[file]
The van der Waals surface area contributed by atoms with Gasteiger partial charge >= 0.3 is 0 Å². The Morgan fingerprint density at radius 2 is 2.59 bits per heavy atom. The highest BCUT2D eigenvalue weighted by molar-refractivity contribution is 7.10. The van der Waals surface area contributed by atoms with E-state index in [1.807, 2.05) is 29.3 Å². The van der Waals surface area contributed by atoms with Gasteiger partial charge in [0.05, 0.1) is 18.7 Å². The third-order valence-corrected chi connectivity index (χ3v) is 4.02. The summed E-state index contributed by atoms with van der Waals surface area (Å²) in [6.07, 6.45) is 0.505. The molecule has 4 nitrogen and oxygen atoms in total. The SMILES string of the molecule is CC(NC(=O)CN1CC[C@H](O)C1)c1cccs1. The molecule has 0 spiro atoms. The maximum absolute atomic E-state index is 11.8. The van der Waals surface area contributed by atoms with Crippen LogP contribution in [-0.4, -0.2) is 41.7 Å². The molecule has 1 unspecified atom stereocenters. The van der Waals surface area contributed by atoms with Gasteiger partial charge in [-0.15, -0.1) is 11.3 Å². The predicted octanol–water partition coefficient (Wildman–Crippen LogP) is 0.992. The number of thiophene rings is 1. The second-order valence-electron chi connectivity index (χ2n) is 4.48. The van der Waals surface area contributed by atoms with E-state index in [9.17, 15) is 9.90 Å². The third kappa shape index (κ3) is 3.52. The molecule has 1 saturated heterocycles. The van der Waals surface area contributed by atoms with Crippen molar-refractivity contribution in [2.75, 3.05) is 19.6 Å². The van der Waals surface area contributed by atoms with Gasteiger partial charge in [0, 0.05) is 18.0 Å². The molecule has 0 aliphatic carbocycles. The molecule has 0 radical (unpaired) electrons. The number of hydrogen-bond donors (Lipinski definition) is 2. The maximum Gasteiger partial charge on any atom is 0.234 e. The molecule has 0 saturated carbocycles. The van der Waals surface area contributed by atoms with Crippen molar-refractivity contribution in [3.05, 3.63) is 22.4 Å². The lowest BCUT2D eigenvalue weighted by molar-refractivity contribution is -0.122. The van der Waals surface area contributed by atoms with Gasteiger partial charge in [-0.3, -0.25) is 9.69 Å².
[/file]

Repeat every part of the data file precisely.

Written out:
The van der Waals surface area contributed by atoms with Gasteiger partial charge >= 0.3 is 0 Å². The Morgan fingerprint density at radius 2 is 2.59 bits per heavy atom. The highest BCUT2D eigenvalue weighted by molar-refractivity contribution is 7.10. The van der Waals surface area contributed by atoms with E-state index in [1.807, 2.05) is 29.3 Å². The van der Waals surface area contributed by atoms with Gasteiger partial charge in [0.05, 0.1) is 18.7 Å². The third-order valence-corrected chi connectivity index (χ3v) is 4.02. The summed E-state index contributed by atoms with van der Waals surface area (Å²) in [6.07, 6.45) is 0.505. The molecule has 4 nitrogen and oxygen atoms in total. The SMILES string of the molecule is CC(NC(=O)CN1CC[C@H](O)C1)c1cccs1. The molecule has 0 spiro atoms. The maximum absolute atomic E-state index is 11.8. The van der Waals surface area contributed by atoms with Crippen LogP contribution in [-0.4, -0.2) is 41.7 Å². The molecule has 1 unspecified atom stereocenters. The van der Waals surface area contributed by atoms with Gasteiger partial charge in [-0.15, -0.1) is 11.3 Å². The predicted octanol–water partition coefficient (Wildman–Crippen LogP) is 0.992. The number of thiophene rings is 1. The second-order valence-electron chi connectivity index (χ2n) is 4.48. The van der Waals surface area contributed by atoms with E-state index in [9.17, 15) is 9.90 Å². The third kappa shape index (κ3) is 3.52. The molecule has 1 saturated heterocycles. The van der Waals surface area contributed by atoms with Crippen molar-refractivity contribution in [2.75, 3.05) is 19.6 Å². The van der Waals surface area contributed by atoms with Gasteiger partial charge in [0, 0.05) is 18.0 Å². The molecule has 0 aliphatic carbocycles. The molecule has 0 radical (unpaired) electrons. The number of hydrogen-bond donors (Lipinski definition) is 2. The maximum Gasteiger partial charge on any atom is 0.234 e. The molecule has 0 saturated carbocycles. The van der Waals surface area contributed by atoms with Crippen molar-refractivity contribution in [3.05, 3.63) is 22.4 Å². The lowest BCUT2D eigenvalue weighted by molar-refractivity contribution is -0.122. The van der Waals surface area contributed by atoms with Gasteiger partial charge in [-0.3, -0.25) is 9.69 Å².